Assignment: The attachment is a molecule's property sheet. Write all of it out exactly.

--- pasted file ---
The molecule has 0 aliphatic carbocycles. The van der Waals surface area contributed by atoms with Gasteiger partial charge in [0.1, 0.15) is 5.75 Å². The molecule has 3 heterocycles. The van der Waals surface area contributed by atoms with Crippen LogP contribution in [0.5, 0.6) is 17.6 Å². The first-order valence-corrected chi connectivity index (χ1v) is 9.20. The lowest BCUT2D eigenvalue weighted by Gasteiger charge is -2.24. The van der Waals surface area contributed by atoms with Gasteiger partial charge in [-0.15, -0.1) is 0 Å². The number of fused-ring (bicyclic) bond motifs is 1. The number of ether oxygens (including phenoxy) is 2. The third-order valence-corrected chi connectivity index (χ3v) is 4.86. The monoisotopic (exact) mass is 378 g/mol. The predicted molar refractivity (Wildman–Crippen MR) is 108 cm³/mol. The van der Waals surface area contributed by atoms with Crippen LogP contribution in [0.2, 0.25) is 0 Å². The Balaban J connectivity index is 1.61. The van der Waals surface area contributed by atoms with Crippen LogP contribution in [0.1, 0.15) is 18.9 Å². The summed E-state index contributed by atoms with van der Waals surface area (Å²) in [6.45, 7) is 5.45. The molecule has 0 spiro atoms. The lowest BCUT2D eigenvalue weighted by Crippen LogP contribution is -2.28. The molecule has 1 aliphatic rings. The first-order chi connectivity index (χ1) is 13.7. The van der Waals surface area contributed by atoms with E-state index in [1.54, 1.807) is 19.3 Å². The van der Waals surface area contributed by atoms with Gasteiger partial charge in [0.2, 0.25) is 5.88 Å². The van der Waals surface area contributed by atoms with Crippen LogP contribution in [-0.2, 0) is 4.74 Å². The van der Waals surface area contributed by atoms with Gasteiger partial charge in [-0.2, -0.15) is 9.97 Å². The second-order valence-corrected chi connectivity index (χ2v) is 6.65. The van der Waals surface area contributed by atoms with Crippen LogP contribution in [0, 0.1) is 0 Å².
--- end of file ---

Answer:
The molecule has 0 aliphatic carbocycles. The van der Waals surface area contributed by atoms with Gasteiger partial charge in [0.1, 0.15) is 5.75 Å². The molecule has 3 heterocycles. The van der Waals surface area contributed by atoms with Crippen LogP contribution in [0.5, 0.6) is 17.6 Å². The first-order valence-corrected chi connectivity index (χ1v) is 9.20. The lowest BCUT2D eigenvalue weighted by Gasteiger charge is -2.24. The van der Waals surface area contributed by atoms with Gasteiger partial charge in [-0.15, -0.1) is 0 Å². The number of fused-ring (bicyclic) bond motifs is 1. The number of ether oxygens (including phenoxy) is 2. The third-order valence-corrected chi connectivity index (χ3v) is 4.86. The monoisotopic (exact) mass is 378 g/mol. The predicted molar refractivity (Wildman–Crippen MR) is 108 cm³/mol. The van der Waals surface area contributed by atoms with Crippen LogP contribution in [0.2, 0.25) is 0 Å². The Balaban J connectivity index is 1.61. The van der Waals surface area contributed by atoms with Crippen LogP contribution in [0.1, 0.15) is 18.9 Å². The summed E-state index contributed by atoms with van der Waals surface area (Å²) in [6.45, 7) is 5.45. The molecule has 0 spiro atoms. The lowest BCUT2D eigenvalue weighted by Crippen LogP contribution is -2.28. The molecule has 1 aliphatic rings. The first-order chi connectivity index (χ1) is 13.7. The van der Waals surface area contributed by atoms with E-state index in [1.54, 1.807) is 19.3 Å². The van der Waals surface area contributed by atoms with Gasteiger partial charge in [0.2, 0.25) is 5.88 Å². The van der Waals surface area contributed by atoms with Crippen LogP contribution in [-0.2, 0) is 4.74 Å². The van der Waals surface area contributed by atoms with Gasteiger partial charge in [-0.2, -0.15) is 9.97 Å². The second-order valence-corrected chi connectivity index (χ2v) is 6.65. The van der Waals surface area contributed by atoms with Crippen LogP contribution in [0, 0.1) is 0 Å².